# Electric field?

I got .314 for part A but I'm being told it's wrong. I know that the answer for part A has to be closer to 0 than 3. I know I need to set the Electric field to 0, but after that, I'm at a lost for what to plug in.

Two charges, -20 and +4.2 µC, are fixed in place on the x axis at x = 3.0 m and x = 0 m, respectively.

(a) At what spot along the x axis is the net electric field zero?

x = m

(b) What would be the force on a charge of +19 µC placed at this spot?

N

Update:

You're English is great, and thanks for trying to help. I typed that answer into my homework website and it says it is wrong. :-(

Relevance

First, apologizing for my not so perfect English...

We have to recall what is the meaning of electric field: it is a vector quantity, with a direction of the electric force on so called test charge, this is a positive point charge. Since the first charge (at x = 3.0 m) is positive and the other one (at the origin) is negative, they both act on the test charge, placed between them on the x-axis, toward right (the first charge reppels the test one, the second charge attracts). So, we found out that the net electric field is zero somewhere on the x-axis between two charges. Let's say it is in point A.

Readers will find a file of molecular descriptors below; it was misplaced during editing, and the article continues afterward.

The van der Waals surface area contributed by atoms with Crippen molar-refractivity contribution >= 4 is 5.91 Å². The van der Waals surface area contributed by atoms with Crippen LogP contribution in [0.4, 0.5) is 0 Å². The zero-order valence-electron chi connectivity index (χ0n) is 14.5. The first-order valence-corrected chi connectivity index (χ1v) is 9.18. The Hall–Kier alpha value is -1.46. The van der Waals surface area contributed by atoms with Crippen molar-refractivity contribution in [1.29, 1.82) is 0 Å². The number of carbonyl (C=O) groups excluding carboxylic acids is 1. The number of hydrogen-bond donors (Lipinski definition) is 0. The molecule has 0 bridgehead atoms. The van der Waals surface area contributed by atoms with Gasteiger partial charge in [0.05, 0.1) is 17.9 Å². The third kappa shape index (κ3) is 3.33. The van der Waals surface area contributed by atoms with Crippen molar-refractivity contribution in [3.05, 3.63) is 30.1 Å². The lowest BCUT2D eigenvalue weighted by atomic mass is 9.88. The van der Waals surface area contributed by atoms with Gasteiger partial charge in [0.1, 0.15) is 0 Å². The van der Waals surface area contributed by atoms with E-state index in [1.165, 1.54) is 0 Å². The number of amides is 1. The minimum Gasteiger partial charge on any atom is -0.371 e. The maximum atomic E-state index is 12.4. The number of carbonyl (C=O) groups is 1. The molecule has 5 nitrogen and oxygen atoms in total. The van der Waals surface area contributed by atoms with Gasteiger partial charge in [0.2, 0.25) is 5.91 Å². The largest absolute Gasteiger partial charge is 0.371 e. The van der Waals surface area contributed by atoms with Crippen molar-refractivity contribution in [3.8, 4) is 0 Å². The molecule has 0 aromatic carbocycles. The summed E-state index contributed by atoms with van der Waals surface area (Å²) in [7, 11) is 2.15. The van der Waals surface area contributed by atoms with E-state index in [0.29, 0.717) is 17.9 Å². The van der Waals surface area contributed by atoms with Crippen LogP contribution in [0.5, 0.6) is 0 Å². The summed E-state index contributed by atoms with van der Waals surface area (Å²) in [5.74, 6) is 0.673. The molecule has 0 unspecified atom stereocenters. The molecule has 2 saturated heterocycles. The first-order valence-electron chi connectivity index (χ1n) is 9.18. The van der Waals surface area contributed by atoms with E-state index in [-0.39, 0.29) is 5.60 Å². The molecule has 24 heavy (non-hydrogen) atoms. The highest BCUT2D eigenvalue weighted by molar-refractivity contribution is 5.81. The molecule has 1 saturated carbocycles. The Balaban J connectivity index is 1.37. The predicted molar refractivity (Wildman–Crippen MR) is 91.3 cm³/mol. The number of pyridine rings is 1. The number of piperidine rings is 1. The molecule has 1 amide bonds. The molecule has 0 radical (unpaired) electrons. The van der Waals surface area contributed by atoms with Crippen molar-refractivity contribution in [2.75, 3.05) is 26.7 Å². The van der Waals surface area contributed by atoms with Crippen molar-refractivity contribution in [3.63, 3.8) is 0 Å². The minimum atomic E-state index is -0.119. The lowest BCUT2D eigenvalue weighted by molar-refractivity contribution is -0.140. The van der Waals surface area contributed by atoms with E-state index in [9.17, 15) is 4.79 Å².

Than, we write equation: E1 = E2.

We write the distance between the first charge and the point A as x, giving the distance between A and the second charge r - x (where r = 3 m).

We remember the equation for the magnitude of electric field of a point charge: E = q / (4*pi*epsilon 0*r^2). We have q1 = +4.2*10^-6 C and q2 = -20*10^-6 C and we can write now:

q1 / (4*pi*epsilon o*x^2) = q2 / (4*pi*epsilon 0*(r - x)^2).

All the constants on both sides cancel and we have:

q1 / x^2 = q2 / (r - x)^2.

If we solve for x, it would give us quadratic equation for x, but we can avoid this by using square-root on equation:

sqrt(q1) / x = sqrt(q2) / (r - x)

or

sqrt(q1 / q2) = x / (r - x).

If we solve for x, we get x = sqrt(q1 / q2)*r / (1 + sqrt(q1 / q2)) = 0.943 m.

Yes, the answer is closer to 0 than 3 because the magnitude of the positive charge at the origin is almost 5-times smaller than the magnitude of the negative one.